Depends on where you've held the poll. If you took that poll in the home town of A, and asked mostly his relatives then the poll is extremely unreliable.
What counts is demography and the number of people who will do the actual voting. This poll would be more reliable if only 10.000 people would vote than when 1 billion people would vote. You could calculate an error factor for your poll, which would be related to the ratio of people polled compared to the actual number of people who will vote. The closer you get to the real number of voters, the more reliable the poll will be.
With 110 million people, chances will still be about 50-50, not 75-25, since both candidates still have a reasonable equal chance. With 11.0000 people, it would be closer to e.g. 60-40 in favour of A, but I haven't done the exact math for this.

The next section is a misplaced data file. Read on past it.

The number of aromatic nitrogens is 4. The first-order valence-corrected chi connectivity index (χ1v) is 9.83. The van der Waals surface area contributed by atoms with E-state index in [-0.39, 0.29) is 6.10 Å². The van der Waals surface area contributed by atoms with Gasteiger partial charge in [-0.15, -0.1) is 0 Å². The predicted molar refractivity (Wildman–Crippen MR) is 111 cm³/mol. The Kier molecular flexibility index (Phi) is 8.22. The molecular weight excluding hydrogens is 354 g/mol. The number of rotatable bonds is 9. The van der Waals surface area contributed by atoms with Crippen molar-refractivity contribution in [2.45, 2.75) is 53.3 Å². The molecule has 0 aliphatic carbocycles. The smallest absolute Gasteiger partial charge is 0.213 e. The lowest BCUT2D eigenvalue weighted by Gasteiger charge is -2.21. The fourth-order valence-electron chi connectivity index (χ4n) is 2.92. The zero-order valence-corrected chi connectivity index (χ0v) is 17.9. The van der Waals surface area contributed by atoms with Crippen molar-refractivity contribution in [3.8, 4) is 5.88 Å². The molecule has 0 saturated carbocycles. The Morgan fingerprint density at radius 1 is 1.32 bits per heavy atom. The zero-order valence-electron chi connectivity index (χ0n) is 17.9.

Btw, if you take this poll in a shopping centre, you're likely to get a different result than when you would do an online poll. You'd be polling a different audience. This is the demographic influence.
Btw, 750 + 250 equals 1000. Are the last 100 unsure or didn't they have any preference?